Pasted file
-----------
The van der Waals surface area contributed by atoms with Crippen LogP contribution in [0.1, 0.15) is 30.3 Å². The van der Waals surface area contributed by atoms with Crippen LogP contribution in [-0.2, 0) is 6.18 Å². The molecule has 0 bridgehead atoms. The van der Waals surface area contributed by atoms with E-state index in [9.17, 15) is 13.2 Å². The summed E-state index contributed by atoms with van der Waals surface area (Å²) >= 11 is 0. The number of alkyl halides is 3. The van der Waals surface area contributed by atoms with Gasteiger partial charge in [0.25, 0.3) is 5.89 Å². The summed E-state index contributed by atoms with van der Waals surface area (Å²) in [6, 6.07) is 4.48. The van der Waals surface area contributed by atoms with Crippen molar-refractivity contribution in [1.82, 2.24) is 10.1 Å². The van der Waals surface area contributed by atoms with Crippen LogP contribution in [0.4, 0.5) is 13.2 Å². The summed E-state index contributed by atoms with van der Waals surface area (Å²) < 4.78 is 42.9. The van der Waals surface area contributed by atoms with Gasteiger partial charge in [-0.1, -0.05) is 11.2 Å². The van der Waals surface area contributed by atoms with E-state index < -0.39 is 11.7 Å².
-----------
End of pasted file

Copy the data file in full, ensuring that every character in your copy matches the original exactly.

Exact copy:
The van der Waals surface area contributed by atoms with Crippen LogP contribution in [0.1, 0.15) is 30.3 Å². The van der Waals surface area contributed by atoms with Crippen LogP contribution in [-0.2, 0) is 6.18 Å². The molecule has 0 bridgehead atoms. The van der Waals surface area contributed by atoms with E-state index in [9.17, 15) is 13.2 Å². The summed E-state index contributed by atoms with van der Waals surface area (Å²) >= 11 is 0. The number of alkyl halides is 3. The van der Waals surface area contributed by atoms with Gasteiger partial charge in [0.25, 0.3) is 5.89 Å². The summed E-state index contributed by atoms with van der Waals surface area (Å²) in [6, 6.07) is 4.48. The van der Waals surface area contributed by atoms with Crippen molar-refractivity contribution in [1.82, 2.24) is 10.1 Å². The van der Waals surface area contributed by atoms with Crippen LogP contribution in [0.4, 0.5) is 13.2 Å². The summed E-state index contributed by atoms with van der Waals surface area (Å²) < 4.78 is 42.9. The van der Waals surface area contributed by atoms with Gasteiger partial charge in [-0.1, -0.05) is 11.2 Å². The van der Waals surface area contributed by atoms with E-state index < -0.39 is 11.7 Å².